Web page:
A review of The American Mission by Matthew Palmer, G.P. Putnam’s Sons, NY, 2014
This intriguing tale is set in Africa, specifically in the present day Congo. Descriptions of the teeming capital of Kinshasa and its mad house politics, full of intrigue and violence, ring true. Similarly authentic are descriptions of a remote village tucked on the shore of one of the Congo’s massive rivers. Finally, the author captures the essence of how an American embassy operates. He should be qualified for accuracy in that regard because Palmer is a serving U.S. diplomat. Yet, however realistic the background, this novel is fiction. The story is a rollicking suspenseful adventure replete with heroes, heroines and villains galore.
The basic plot is that a noble disgruntled young diplomat whose career is apparently in the doldrums is given a new chance at embassy Kinshasa. He eagerly seizes the opportunity, but soon finds that things are not what they seem, and not on the up and up. He is sent out to perform tasks which he finds morally repugnant, particularly an ambassadorial backed effort to support an international company’s effort to exploit a mining concession that would destroy a peaceful village. He strives to reverse the idea and finds himself drawn into a whirlwind of truths, half-truths and outright lies. Erstwhile friends become enemies and vice versa. Even as the plot swirls, our young diplomat finds his firm ethical ground and stays true to his ideals.
I really enjoyed the novel because I liked the setting and all the foreign service references, most of which were spot on. While I don’t mind seeing diplomatic stereotypes caricatured, I would caution that there are no inner State Department cabals like the ones described. I offer a few other little nit-picks for what they are worth. Palmer moves the geography, geology and ethnic presence of the Congo around to suit his needs. That’s okay in a novel, but still disconcerting to find the Luba people hundreds of miles from home, the copper belt re-located to the rain forest, and Zongo (a real town) misplaced on the inside cover map. Additionally, in the opening chapter set in Darfur the Janjaweed did not raid Zagahwa camps but often attacked Fur IDP camps. A comment about how to get to the fictitious village was “fly to Goma and go downriver” is wrong. Kisangani is the town on the Congo River that should have been referenced. Goma is on a lake. Finally, in talking about the Foreign Service our hero says he registered his will with the human resources office back home. That is not done.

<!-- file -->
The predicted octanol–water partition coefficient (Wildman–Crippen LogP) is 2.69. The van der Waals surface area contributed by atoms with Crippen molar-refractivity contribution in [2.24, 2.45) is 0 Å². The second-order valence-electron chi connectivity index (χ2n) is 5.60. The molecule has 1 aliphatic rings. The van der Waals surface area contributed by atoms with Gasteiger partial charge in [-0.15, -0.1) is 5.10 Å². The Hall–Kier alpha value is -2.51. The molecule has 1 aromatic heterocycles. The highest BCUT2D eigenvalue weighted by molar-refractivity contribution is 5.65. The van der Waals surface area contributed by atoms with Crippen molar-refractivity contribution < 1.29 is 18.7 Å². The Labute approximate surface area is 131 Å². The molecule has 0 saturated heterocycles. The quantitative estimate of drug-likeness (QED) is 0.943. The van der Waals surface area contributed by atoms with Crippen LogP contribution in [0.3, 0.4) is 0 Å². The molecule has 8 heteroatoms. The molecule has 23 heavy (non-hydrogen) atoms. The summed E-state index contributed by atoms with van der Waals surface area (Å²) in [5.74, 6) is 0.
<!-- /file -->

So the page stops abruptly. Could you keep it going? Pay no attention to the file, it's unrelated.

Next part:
Foreign Service Officers will particularly enjoy this novel as will folks who know Africa and know how politics and business play out there. Even so, it is a novel with universal appeal.